The following is a list of all entries from the Listed category.
It has been a while since I wrote anything, but I was thinking the other day that all schoolchildren ought to be taught certain Important Facts that will help them throughout their lives. And I thought a good place to begin a List of Important Things That Everyone Should Know would be here. So here goes:
- what to do to avoid being struck by lightning (i.e., where’s the safest place to be if caught in a thunderstorm while walking in a park? (a) a covered gazebo; (b) the lawn; (c) under a tree; (d) in the fountain. If you guessed (a) you’re wrong—someone I know was just struck by lightning in exactly this situation. I don’t know the answer though. Check back later.)
- what to do in case of various kinds of fires (i.e., cooking, electrical, gasoline, arson)
- why the sky is blue
- basic first aid
- which pills should never be taken with alcohol
That’s all for now. I will add more as they come to me. And then begin to find the answers (and include them in later posts).
I love the BBC. This is one of the reasons why. They have brought together a list of fun facts you should know, and probably don’t. My top 10:
- When faced with danger, the octopus can wrap six of its legs around its head to disguise itself as a coconut shell and walk slowly backwards to escape from danger. (Note: I didn’t know there were enough coconut shells at the bottom of the sea to make coconut shell camouflage a viable life-saving alternative. It just goes to show: you learn something new every day.)
- Baboons can tell the difference between English and French.
- Spanish flu, which killed 50 million people in 1918-1919, was called French flu by the Spanish. (Can baboons tell the difference?)
- Every winter, regular flu (not the bird kind) kills about 12,000 people in the UK.
- Rubber gloves could save you from lightning (so wear them always, just in case—don’t worry, there are stylish ones too, with red cherries on, to go with all your favourite outfits).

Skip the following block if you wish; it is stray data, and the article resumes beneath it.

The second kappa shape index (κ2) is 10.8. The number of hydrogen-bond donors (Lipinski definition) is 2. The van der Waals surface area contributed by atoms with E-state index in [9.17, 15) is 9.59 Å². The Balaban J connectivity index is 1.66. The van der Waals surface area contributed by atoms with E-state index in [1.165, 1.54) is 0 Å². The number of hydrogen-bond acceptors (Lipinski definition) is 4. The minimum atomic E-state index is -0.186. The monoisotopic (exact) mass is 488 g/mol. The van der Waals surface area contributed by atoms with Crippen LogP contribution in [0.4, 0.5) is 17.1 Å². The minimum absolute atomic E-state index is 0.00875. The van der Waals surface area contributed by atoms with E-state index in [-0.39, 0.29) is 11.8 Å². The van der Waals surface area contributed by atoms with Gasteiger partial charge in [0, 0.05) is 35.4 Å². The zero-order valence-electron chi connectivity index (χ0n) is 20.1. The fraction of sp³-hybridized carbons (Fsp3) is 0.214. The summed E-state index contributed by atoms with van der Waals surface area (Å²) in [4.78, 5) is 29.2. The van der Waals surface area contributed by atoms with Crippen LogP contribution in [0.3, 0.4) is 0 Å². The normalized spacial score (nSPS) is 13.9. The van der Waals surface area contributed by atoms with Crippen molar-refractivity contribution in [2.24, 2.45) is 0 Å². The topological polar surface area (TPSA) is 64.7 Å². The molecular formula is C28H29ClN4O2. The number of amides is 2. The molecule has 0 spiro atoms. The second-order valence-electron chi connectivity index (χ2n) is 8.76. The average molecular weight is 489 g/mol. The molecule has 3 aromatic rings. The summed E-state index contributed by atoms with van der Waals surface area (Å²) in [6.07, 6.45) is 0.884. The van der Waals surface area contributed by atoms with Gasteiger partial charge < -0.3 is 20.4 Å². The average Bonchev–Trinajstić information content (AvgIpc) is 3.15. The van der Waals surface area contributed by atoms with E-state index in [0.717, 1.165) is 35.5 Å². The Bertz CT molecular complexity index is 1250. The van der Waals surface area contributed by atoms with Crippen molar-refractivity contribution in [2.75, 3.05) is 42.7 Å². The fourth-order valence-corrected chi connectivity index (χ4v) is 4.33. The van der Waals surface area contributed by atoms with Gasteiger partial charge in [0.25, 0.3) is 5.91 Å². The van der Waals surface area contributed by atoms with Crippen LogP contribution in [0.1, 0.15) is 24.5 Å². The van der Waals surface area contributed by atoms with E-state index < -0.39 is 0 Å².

- Tactically, the best Monopoly properties to buy are the orange ones.
- The title of Oliver Twist in Chinese is Foggy City Orphan.
- 1 in 18 people has a third nipple.
- Putting a towel on a sun lounger at a five star hotel (for example) doesn’t give you any legal rights to the use of that sun lounger.
- The Japanese have a word that means “I wish there were more designer stores on this street”. In case you’re ever in Japan, the word is chokuegambo. You can use it if you don’t find any stylish rubber glove stores.
Read the rest of the list on the BBC news website.
The Maple Leaf
The Great Canadian Flag Debate began on 15 June 1964, when the Prime Minister announced his plans for a new flag. Since 1867, when Canada officially became a country, it had flown either the union jack or a Canadian variant thereof. But a 1958 poll found that 80% of Canadians wanted a flag of their own, and 60% of them wanted it to have a maple leaf.
3,541 Canadians submitted designs for the new flag, most of them red, white, and blue. 2,136 of the flag designs included maple leaves; 408 had Union Jacks; 389 had beavers; 359 had fleurs de lys.
The red and white Maple Leaf flag was unanimously chosen by the 15-member special flag committee on 22 October 1964.
The Union Jack
The British union jack is made up of three flags superimposed on one another:
the cross of St. Andrew, patron saint of Scotland;
the cross of St. George, patron saint of England;
and the cross of St. Patrick, patron saint of Ireland.
The Welsh flag isn’t included in the union jack because Wales was already united with England when the flag was designed. This is really too bad, because the Welsh flag has a cool dragon on it that would look great on top of all those crosses.
People from England, Ireland, Scotland and Wales have very strong opinions about the union jack.
Canadian flags graphic (c) Wikipedia
Figs, sycamores, date palms (native to island).
Timber trees: African Khaya, Mahogany, Teak, Ebony, Terminallia, Tamarindus, Poinciniana, Camphor, Minbosia (Java Plum), Tamerix, Neem, Oak, Basia, Capok, Bauhinia, Bombax, Sissoo, Red Sandalwood Tree, Nephedium
Fruit crops: jackfruit, spondias, garcinia, eugenia with its spices, loquat, papaya, avocado, mango, citrus fruits, white sapote, chinese or common jujube, sapote, longan tree, guava, date palm, starfruit, fig
Spice crops: cinnamon tree, mastic tree, black pepper, red pepper
Medical and odiferous plants: pudding pipe tree (Cassia fistula), desert date, aux, vomica, jatropha (physic nut), anato, ixora, sophora, rose, pink, jasmine, murraea (orange jessamine), henna, Couronpita guianensis
Fibre products: kapok, bombax and chorisia
– From the descriptive billboard at the entrance to the garden.
Some fun facts:
Did you know that the white sapote is frost and freeze tolerant and produces a fruit that is “sweet and soft like custard“, which some people find horribly bitter and others find not bitter at all?
That the fig is distantly related to the mulberry, is pollinated by insects and has sap that contains copious milky latex irritating to human skin?
That the jujube (Ziziphus jujuba), which has been cultivated for more than 4,000 years in China, has shiny bright green leaves with two spines at the base of each one, some hooked and others long daggers?
And that the nephelium, aka the rambutan tree, is related to the lychee and has equally delicious fruit (except for the species with fruit so sour even monkeys won’t eat them), and seeds that are poisonous when eaten raw but apparently good when roasted?